Furmint, Hárslevelü, Szamorodni: Wine as Weird As It Comes

Adventures with Weird Wine Grapes

There are 1,368 varieties covered in Master of Wine Jancis Robinson's Wine Grapes. Bet you can't try them all.

Note from the author: There are 1,368 varieties covered in Wine Grapes by MW Jancis Robinson, MW Julia Harding, and Dr. Jose Vouillamoz. Bet you can't try them all.


It's incredible that such a gorgeous, golden wine could emerge from this dark, mold-covered cellar after six years. [Photograph: Blue Danube Wine Co.]

When I go back to New York City these days, I like to return to my favorite places: the ones that make me feel warm, safe and welcome—especially when I land, exhausted at 10 p.m., in the middle of a blizzard.

I routed my way straight from JFK to one of my favorite restaurants, Rouge Tomate, hoping that my dear friend Pascaline Lepeltier hadn't left yet. Pascaline is the rock star wine director there, a petite tour de force with an infectious enthusiasm and passion for great wine.

I was sure she'd share a great new Chenin Blanc with me—she's obsessed with the grape, and she shares a hometown with its native stomping grounds in the Loire Valley in France. But she giggled over, eyes ablaze with a sense of mischief and excitement. A small, somewhat oddly shaped bottle appeared, and out poured the most incredible, fascinating, beautiful and bizarre wine I've had in a long while: 2007 Samuel Tinon Dry Szamorodni, made from the Furmint and Hárslevelü grapes in Tokaj, Hungary.

In the same way that you must not let Pascaline's foreign accent throw you off, do not let the Hungarian accents in the wine's name deter you. You are in for great things. Szamorodni means "as it comes," Pascaline explained to me. It refers to the way the wine is made of grapes picked at all levels of ripeness, whether under-ripe, perfectly ripe or shriveled up and seemingly rotten—just "as it comes."

A brief tangent on the "seemingly rotten" bit: these grapes are affected by the wonderful version of something called botrytis. Botrytis is a type of mold that attacks grapes in two forms: we call the bad, nasty one "grey rot," and the fabulous, mystical one "noble rot." Noble rot shrivels the grapes and concentrates their sugars while imbuing them with incredible spice and honey notes. In the Tokaj region of Hungary, two rivers come together in a warm microclimate, causing lots of humidity... the perfect conditions for botrytis.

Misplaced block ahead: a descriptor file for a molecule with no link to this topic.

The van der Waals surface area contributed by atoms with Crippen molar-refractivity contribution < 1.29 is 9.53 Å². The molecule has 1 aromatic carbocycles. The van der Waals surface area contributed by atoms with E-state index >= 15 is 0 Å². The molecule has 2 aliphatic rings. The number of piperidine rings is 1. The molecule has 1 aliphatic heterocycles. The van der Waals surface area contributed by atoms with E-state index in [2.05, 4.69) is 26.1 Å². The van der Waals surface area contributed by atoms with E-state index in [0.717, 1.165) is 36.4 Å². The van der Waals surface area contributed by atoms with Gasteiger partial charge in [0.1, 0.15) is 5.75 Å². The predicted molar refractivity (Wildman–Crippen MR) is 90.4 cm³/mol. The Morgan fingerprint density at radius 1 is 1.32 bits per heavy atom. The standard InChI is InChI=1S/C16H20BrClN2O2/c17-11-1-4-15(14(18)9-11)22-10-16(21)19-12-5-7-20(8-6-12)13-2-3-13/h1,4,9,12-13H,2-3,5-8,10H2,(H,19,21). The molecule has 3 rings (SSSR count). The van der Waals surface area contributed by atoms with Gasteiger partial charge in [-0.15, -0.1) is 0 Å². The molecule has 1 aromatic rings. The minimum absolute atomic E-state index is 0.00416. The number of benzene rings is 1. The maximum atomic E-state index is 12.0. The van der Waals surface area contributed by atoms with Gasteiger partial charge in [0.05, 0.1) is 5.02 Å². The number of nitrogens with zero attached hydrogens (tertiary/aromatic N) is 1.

My trusty Wine Grapes book says that the region's most common grape, Furmint, "seems to appreciate the humidity," and "the combination of high acid, susceptibility to botrytis bunch rot and high sugar levels in the berries makes Furmint ideal raw material for intensely rich, long-lived Aszú dessert wines." Quite appropriately, Tokaj is world-famous for those sweet wines made entirely from the precious noble rot-affected grapes.

In my own glass, the confluence of mixed up grapes gives the Tinon Dry Szamorodni a crazy complexity, even as it is completely dry. But there's more.

Bobbing in and out of our first course, Pascaline told us about the way the wine is aged in the cellar for six years—and not just any cellar. Remember that humidity of Tokaj? It encourages the growth of yet another crazy mold on the cellar walls: this one's called cladosporium cellare. And the wine is left in barrels kept partially open and exposed to it!

We're not done yet. Pascaline continued, "as happens in Sherry or the Jura region, a thin veil of yeast also grows naturally over the wine." I thought I misunderstood her, she said it with such nonchalance. A third wacky micro-organism? A veil of yeast growing on the wine?? There was no way.

But the taste gave it away: that same uncanny, crisp yellow apple freshness aligned with a vaguely nutty, spicy twang—very much like the taste of a Sherry or Jura wine aged under their mysterious, delicate, naturally occurring veils of yeast. This wine didn't have caramelized or roasted flavors, but crisp and almost clean ones, reminding me of raw almonds or fresh hazelnuts dusted with yellow curry powder... and just the suggestion of a thin gloss of nail polish. (If this description puts you squarely in the "Huh??" camp, you're on the same page I was.)

As the glass warmed up, saffron threads, chamomile tea, wet cement, honey and wildflower notes spilled out. "It's crazy, eh?" Pascaline's eyes lit up as I drained the glass.

I nodded eagerly, nervous that I'd only caught half of what I was supposed to but positive I was in the presence of something fantastic.

2007 Samuel Tinon Dry Szamorodni The Grape(s): Furmint, Hárslevelü
The Region: Tokaj, Hungary 
Retail Price: $46
The Importer: Blue Danube Wine Company

About the Author: Stevie Stacionis is a wine writer and Certified Sommelier based in San Francisco. She's currently drinking her way through the 1,368 varieties included in the new Wine Grapes tome. Follow her on Twitter @StevieStacionis and check out her snobbery-free wine videos at A Drinks With Friends TV.